Retired landmine detection dogs find a home at Cambodian charity after working in ‘some of the most horrific parts of the world’
In the first of a three-part series on man’s best friend to mark the Year of the Dog, we talk to Home of Heroes founder Yulia Khouri on her retirement home for de-mining dogs in a country still littered with deadly unexploded ordnance
The brown and black Belgian Malinois jumps up at her owner, panting excitedly, before obediently following the order to sit. “This is Muriel,” says Yulia Khouri, founder of the Animal Mama Veterinary Hospital and Pet Wellness Centre in the Cambodian capital Phnom Penh, pointing to the athletic 12-year-old dog.
Khouri, a Canadian expat and long-time animal rights advocate, adopted Muriel in early 2016 when the dog retired after almost a decade spent helping to clear minefields in former war zones around the world.
Muriel ended her working life with a stint in Cambodia. She was one of the lucky ones: most retired de-mining dogs are euthanised. Touched by their plight, Khouri established Home of Heroes last year, the world’s first retirement home for de-mining dogs and Belgian Malinois pups that are not deemed up to the task.
The wounds of decades of conflict continue to scar Cambodia, one of the most heavily mined countries in the world. Civil war, US bombing campaigns and the brutal Khmer Rouge reign from 1975 to 1979 resulted in millions of landmines being planted and bombs dropped. The country was left littered with deadly unexploded ordnance – up to 10 million, according to the Cambodian Mine Action Centre (CMAC), a government organisation.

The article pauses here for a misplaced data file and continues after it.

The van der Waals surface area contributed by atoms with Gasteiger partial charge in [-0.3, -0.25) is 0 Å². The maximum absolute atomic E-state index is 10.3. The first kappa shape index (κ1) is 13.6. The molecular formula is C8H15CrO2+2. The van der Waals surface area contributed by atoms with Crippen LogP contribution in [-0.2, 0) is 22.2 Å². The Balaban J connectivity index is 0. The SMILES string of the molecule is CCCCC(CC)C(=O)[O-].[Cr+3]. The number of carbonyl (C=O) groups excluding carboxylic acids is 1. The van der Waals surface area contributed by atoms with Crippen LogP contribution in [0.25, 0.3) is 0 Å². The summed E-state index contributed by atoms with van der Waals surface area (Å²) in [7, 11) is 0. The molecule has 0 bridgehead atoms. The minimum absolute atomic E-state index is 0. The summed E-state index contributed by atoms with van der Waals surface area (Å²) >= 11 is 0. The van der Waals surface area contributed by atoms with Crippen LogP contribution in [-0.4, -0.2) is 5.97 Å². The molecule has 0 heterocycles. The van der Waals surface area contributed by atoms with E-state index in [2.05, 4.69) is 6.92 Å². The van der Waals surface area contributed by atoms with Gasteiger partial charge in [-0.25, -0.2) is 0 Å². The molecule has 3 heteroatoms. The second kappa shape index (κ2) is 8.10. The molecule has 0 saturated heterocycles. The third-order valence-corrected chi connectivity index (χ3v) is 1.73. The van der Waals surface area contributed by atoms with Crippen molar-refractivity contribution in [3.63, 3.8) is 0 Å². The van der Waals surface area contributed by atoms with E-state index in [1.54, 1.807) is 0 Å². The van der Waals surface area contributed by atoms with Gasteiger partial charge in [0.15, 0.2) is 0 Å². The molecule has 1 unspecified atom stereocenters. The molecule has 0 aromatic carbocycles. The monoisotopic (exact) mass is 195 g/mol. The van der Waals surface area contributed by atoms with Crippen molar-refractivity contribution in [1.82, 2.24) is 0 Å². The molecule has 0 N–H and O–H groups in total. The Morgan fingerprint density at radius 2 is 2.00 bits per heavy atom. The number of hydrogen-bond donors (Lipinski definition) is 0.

Since the mid-1990s, large-scale operations have been undertaken across the country by the CMAC and other local and international organisations to rid Cambodia of its deadly explosives, but there is still much work to do. The Cambodia Mine/ERW (Explosive Remnants of War) Victim Information System has recorded a total of 64,720 human casualties since 1979. Meanwhile, a report released in January by the Cambodian Mine Action and Victim Assistance Authority revealed there were 58 casualties across the country in 2017 – a 30 per cent drop in the number of victims the previous year.
Highly trained sniffer dogs like Muriel are an integral part of the teams that are working to clear Cambodia of its deadly unexploded ordnance as they meticulously sweep the land metre by metre. There have been no recorded deaths in the field to date.
“There are so many agencies working in de-mining in Cambodia and there is tonnes more work to do,” Khouri says. “That means there are a huge number of dogs that they are working with. After adopting Muriel, I started thinking, ‘What happens to these dogs when they retire?’”
Khouri says there are no formal plans in place anywhere in the world for these animals when they reach the end of their working lives. She has been told that the majority are euthanised. The Belgian Malinois, a type of shepherd dog, can be difficult to find new homes for because of the vigorous exercise they need.
“They’re not pets and they’re not the easiest to handle,” Khouri says. “They are massive, strong, driven … so they are difficult to rehome. It’s really sad that there are hundreds of animals travelling the world to find explosives after wars and saving lots of lives, then here’s the thanks we give them. They are heroes.”
In the wrong hands, the dogs face the prospect of being killed and butchered, Khouri says. “For these dogs, Cambodia is probably the worst place to retire because there is a hugely popular meat market for dogs, and the darker and bigger the dog, the more expensive it is,” she explains. “These dogs are the best thing that could happen to a dog meat restaurant.”
The lack of qualified vets is another issue for potential adoptees in Cambodia. As working dogs, Belgian Malinois often need specialist care that can only be found in neighbouring Thailand, which makes ownership of the breed potentially expensive. “Animal welfare doesn’t come as a priority here,” Khouri says. “It is still the leading country in the world for human mortality from rabies. That alone tells you how difficult it is to be a dog in Cambodia.”